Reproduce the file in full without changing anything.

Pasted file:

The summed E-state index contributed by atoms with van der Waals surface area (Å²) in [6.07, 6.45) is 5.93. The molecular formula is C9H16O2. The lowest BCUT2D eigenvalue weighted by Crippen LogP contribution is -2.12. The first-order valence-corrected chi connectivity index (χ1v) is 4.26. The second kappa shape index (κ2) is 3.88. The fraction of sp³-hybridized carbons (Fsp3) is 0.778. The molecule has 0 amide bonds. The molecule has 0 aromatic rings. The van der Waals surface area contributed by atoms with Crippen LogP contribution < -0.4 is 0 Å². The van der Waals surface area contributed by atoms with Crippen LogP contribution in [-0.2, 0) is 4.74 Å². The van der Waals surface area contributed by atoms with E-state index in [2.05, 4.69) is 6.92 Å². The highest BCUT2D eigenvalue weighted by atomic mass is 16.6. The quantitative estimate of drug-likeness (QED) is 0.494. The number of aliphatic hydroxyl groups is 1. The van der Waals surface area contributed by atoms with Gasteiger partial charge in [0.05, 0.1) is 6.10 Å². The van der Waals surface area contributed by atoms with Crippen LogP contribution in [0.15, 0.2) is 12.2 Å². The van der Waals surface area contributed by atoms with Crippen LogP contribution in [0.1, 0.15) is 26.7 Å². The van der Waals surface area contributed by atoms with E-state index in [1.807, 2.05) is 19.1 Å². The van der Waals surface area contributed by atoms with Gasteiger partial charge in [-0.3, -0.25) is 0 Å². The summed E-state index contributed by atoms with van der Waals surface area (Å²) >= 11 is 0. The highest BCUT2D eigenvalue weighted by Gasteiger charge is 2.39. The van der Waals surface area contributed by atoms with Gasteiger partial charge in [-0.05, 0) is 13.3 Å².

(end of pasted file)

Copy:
The summed E-state index contributed by atoms with van der Waals surface area (Å²) in [6.07, 6.45) is 5.93. The molecular formula is C9H16O2. The lowest BCUT2D eigenvalue weighted by Crippen LogP contribution is -2.12. The first-order valence-corrected chi connectivity index (χ1v) is 4.26. The second kappa shape index (κ2) is 3.88. The fraction of sp³-hybridized carbons (Fsp3) is 0.778. The molecule has 0 amide bonds. The molecule has 0 aromatic rings. The van der Waals surface area contributed by atoms with Crippen LogP contribution < -0.4 is 0 Å². The van der Waals surface area contributed by atoms with Crippen LogP contribution in [-0.2, 0) is 4.74 Å². The van der Waals surface area contributed by atoms with E-state index in [2.05, 4.69) is 6.92 Å². The highest BCUT2D eigenvalue weighted by atomic mass is 16.6. The quantitative estimate of drug-likeness (QED) is 0.494. The number of aliphatic hydroxyl groups is 1. The van der Waals surface area contributed by atoms with Gasteiger partial charge in [0.05, 0.1) is 6.10 Å². The van der Waals surface area contributed by atoms with Crippen LogP contribution in [0.15, 0.2) is 12.2 Å². The van der Waals surface area contributed by atoms with Crippen LogP contribution in [0.1, 0.15) is 26.7 Å². The van der Waals surface area contributed by atoms with E-state index in [1.807, 2.05) is 19.1 Å². The van der Waals surface area contributed by atoms with Gasteiger partial charge in [-0.3, -0.25) is 0 Å². The summed E-state index contributed by atoms with van der Waals surface area (Å²) >= 11 is 0. The highest BCUT2D eigenvalue weighted by Gasteiger charge is 2.39. The van der Waals surface area contributed by atoms with Gasteiger partial charge in [-0.05, 0) is 13.3 Å².